In order to reduce the dependency on irrigation with water stored in the lower polder areas, stormwater can be collected from sealed traffic areas and stored in open wetlands. These could serve multiple purposes: landscaping, ecology, and water supply for irrigation and in cases of emergency (firefighting). In the area itself, the character of visible surface water areas is quite similar during different seasons, while the layout of the lower lying areas is significantly affected by higher or lower water levels (see Figure 8) .
The city district “battery” (see Figure 9) is located at the border between the artificial seasonal storage lake and the canal, which leads to the peak storage lake. The selected area is located on land with a naturally relatively high elevation and low soil subsidy properties. Therefore, it is expected that traditional building technologies can be applied to the construction of the district. The structure is designed according to the concepts of traditional Dutch polder cities, that of building blocks on properties that are separated by canals (grachten). Therefore, the area needs to be partly heightened and topped up with sand to create a sufficient freeboard between the canals and the land surface area. The specific characteristic of the district is its situation at the border of two areas with different water levels, with a minimum difference in height of 1.2 m and a maximum difference of 6.4 m. Therefore, the “living with water” concept was taken as a starting point for the urban design. To further reinforce this feature, irrigation (retour) canals are located throughout the district .
The water stored in the seasonal storage reservoir (located at least 1.2 m above the maximum water level of the peak storage lake and the canal), contains potential energy. The majority of the water collected in the lower areas of Almere East needs to be transported there by means of pumps, which consume electric energy. The majority of this energy can be gained back by generating energy, using the water pressure when water is released from the seasonal storage lake (the “battery”), to supply the lower lying areas of Almere. This would happen in times of need such as during dry seasons and the vegetation period, when the evapotranspiration exceeds the precipitation, resulting in seasonal drought. The lower lying areas are irrigated from several smaller streams that are designed to meander through the lower lying areas, facilitating irrigation .
4.3. Flood Control and Freshwater Augmentation by Rainwater Management in Hsingchu, Taiwan
Following the methodology of the case described in the previous sections, this section discusses the results of an exemplary research and design project for integrated urban planning and design that employed decentralized rainwater management measures. Insights from scenario development and research are presented and discussed. The basic concept for the sustainable water management for the visionary case study for Hsingchu entails the integration of a network of both ground and open surface water bodies for the retention and storage of rainwater in new urban development areas as well as in existing floodplains and agricultural land. Different floodplains have been designed along the Dotzpu River, which serve as buffers for runoff during high river tides. Areas that serve as floodplains in the case of extreme precipitation events, which occurred in the past only once in 100 years, but which will become more common due to the effects of climate change, are reserved for agricultural purposes and will not be used for built-up areas .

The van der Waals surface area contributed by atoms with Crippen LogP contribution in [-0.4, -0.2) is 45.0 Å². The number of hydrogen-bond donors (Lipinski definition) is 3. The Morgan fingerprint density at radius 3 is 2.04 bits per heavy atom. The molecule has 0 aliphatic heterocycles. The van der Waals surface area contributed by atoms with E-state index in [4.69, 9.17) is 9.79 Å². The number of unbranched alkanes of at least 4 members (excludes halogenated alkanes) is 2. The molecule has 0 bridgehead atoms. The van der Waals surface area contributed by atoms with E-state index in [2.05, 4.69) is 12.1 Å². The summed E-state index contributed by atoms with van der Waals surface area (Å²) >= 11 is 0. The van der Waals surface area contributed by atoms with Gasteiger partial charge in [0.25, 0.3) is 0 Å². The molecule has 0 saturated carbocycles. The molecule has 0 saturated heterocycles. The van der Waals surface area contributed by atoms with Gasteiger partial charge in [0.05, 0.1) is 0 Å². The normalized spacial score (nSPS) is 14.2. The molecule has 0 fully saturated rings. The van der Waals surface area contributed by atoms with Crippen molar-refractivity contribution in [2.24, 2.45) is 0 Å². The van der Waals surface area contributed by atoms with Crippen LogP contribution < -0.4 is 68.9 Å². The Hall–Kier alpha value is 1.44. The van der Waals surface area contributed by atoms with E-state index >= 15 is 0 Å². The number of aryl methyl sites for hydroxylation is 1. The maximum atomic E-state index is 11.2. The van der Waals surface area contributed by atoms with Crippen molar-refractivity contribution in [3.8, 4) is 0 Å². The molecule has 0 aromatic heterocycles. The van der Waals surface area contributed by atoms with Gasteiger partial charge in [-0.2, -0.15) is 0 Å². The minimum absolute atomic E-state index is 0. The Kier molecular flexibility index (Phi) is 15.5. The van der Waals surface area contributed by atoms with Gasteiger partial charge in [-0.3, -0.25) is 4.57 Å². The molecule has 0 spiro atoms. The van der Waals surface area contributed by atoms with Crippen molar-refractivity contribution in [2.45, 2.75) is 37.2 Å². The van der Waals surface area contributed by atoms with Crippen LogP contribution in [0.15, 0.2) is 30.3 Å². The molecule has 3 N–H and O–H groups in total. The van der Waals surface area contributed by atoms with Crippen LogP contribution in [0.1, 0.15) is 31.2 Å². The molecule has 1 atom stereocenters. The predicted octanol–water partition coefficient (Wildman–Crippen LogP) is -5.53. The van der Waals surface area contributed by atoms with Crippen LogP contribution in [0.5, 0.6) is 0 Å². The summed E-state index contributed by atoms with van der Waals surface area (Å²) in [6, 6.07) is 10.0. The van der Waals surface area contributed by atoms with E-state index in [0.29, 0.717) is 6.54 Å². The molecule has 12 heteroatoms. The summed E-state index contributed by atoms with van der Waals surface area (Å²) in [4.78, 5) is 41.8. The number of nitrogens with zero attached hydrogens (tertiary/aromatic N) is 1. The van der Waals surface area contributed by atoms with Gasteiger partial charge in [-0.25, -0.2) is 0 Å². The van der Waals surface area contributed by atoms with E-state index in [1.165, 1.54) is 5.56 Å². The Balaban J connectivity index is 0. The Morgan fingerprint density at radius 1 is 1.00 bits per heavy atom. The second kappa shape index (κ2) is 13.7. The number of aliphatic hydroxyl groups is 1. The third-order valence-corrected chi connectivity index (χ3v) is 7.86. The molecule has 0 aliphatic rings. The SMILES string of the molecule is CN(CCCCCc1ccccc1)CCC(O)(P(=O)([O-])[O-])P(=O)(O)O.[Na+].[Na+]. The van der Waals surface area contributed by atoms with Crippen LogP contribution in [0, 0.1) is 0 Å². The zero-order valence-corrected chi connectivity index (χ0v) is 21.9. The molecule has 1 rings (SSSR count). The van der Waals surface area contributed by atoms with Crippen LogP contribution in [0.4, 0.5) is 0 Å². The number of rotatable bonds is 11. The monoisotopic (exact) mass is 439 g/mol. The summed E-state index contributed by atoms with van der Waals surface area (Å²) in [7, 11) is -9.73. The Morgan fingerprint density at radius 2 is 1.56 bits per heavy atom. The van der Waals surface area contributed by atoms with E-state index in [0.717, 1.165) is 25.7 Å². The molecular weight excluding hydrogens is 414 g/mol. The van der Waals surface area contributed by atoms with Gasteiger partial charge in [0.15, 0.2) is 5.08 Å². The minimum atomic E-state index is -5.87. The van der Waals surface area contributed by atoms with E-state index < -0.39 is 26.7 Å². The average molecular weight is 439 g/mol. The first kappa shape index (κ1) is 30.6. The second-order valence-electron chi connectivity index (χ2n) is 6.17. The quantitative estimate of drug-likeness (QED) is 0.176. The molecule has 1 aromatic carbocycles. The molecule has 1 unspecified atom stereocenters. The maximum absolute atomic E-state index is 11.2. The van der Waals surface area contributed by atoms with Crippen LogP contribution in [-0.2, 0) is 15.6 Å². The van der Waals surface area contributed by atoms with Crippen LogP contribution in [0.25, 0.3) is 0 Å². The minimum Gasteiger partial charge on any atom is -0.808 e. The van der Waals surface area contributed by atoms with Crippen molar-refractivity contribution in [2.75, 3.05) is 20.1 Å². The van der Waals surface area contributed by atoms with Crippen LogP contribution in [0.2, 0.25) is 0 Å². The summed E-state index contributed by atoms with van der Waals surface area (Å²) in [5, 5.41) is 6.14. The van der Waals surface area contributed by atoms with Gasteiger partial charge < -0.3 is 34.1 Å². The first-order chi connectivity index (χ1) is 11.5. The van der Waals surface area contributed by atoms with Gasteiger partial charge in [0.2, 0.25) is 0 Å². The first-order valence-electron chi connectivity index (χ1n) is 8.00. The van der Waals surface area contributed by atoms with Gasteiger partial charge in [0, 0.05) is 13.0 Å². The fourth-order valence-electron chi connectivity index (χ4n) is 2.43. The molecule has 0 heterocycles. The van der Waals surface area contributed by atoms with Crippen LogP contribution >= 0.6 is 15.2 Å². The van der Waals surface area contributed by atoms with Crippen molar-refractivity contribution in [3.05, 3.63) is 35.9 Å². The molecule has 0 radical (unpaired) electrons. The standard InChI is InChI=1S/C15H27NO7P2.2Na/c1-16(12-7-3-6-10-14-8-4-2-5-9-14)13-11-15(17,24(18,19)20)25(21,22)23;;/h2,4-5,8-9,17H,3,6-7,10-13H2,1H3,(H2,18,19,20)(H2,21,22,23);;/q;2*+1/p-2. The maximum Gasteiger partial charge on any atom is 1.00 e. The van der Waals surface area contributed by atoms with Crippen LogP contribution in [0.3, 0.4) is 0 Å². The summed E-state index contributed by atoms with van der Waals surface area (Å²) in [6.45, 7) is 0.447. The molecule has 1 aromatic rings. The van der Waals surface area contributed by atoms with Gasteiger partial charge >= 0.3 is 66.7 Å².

According to the specific regional topography, the river basin carries water throughout the year. River basin areas that are affected by flooding are assigned to two zones. Traditionally, flood plains are assigned to areas that will be flooded after 150 mm of rainfall in 24 h. Extended flood plains are assigned to areas that are affected by flooding after 450 mm rainfall in 24 h. Agricultural areas that are situated in floodplains next to streams benefit from constant water availability. Extended flood plains located at a distance from streams are designed to only be filled with water during the wet seasons. Their specific appearance and land use differ during the wet and dry seasons. During dry seasons, the land can be used for agricultural or recreational purposes, whereas it can function as a rainwater and stormwater retention and infiltration area during wet seasons. The landscape therefore has the characteristic of an urban “sponge.” According to the multiple functions, areas functioning also as extended floodplains can be called “hybrid floodplains,” which can create synergies between social, agricultural, rainwater and river water management functions in urban neighborhoods. Figure 10 illustrates the location of the case study area in Hsingchu, the spatial pattern of different flood zones, and the location of hybrid floodplains .